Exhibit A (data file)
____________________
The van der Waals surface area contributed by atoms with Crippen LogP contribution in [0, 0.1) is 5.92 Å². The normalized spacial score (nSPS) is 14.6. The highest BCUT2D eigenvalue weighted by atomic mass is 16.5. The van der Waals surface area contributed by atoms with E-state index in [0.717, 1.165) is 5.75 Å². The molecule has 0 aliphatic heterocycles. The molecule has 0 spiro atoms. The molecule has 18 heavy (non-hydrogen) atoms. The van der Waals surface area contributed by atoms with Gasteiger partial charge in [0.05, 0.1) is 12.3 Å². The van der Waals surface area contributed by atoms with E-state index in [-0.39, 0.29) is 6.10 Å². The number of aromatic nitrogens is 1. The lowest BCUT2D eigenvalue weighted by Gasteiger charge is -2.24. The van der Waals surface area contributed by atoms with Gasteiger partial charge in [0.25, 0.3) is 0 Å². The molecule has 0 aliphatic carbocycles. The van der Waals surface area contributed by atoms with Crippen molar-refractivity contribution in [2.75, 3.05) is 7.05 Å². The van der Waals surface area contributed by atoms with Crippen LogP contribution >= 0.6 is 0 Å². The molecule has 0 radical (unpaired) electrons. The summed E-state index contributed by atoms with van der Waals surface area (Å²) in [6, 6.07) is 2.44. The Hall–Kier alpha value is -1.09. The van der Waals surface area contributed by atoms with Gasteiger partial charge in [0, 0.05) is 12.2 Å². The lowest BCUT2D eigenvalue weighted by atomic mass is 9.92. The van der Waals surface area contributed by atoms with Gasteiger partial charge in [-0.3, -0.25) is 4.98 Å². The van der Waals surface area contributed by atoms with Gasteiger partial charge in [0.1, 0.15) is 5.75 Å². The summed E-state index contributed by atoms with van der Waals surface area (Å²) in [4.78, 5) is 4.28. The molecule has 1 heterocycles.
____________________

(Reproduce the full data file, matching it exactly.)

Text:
The van der Waals surface area contributed by atoms with Crippen LogP contribution in [0, 0.1) is 5.92 Å². The normalized spacial score (nSPS) is 14.6. The highest BCUT2D eigenvalue weighted by atomic mass is 16.5. The van der Waals surface area contributed by atoms with E-state index in [0.717, 1.165) is 5.75 Å². The molecule has 0 aliphatic heterocycles. The molecule has 0 spiro atoms. The molecule has 18 heavy (non-hydrogen) atoms. The van der Waals surface area contributed by atoms with Gasteiger partial charge in [0.05, 0.1) is 12.3 Å². The van der Waals surface area contributed by atoms with E-state index in [-0.39, 0.29) is 6.10 Å². The number of aromatic nitrogens is 1. The lowest BCUT2D eigenvalue weighted by Gasteiger charge is -2.24. The van der Waals surface area contributed by atoms with Gasteiger partial charge in [0.25, 0.3) is 0 Å². The molecule has 0 aliphatic carbocycles. The van der Waals surface area contributed by atoms with Crippen molar-refractivity contribution in [2.75, 3.05) is 7.05 Å². The van der Waals surface area contributed by atoms with Crippen LogP contribution >= 0.6 is 0 Å². The molecule has 0 radical (unpaired) electrons. The summed E-state index contributed by atoms with van der Waals surface area (Å²) in [6, 6.07) is 2.44. The Hall–Kier alpha value is -1.09. The van der Waals surface area contributed by atoms with Gasteiger partial charge in [0, 0.05) is 12.2 Å². The lowest BCUT2D eigenvalue weighted by atomic mass is 9.92. The van der Waals surface area contributed by atoms with Gasteiger partial charge in [-0.3, -0.25) is 4.98 Å². The van der Waals surface area contributed by atoms with Gasteiger partial charge in [0.1, 0.15) is 5.75 Å². The summed E-state index contributed by atoms with van der Waals surface area (Å²) in [4.78, 5) is 4.28. The molecule has 1 heterocycles.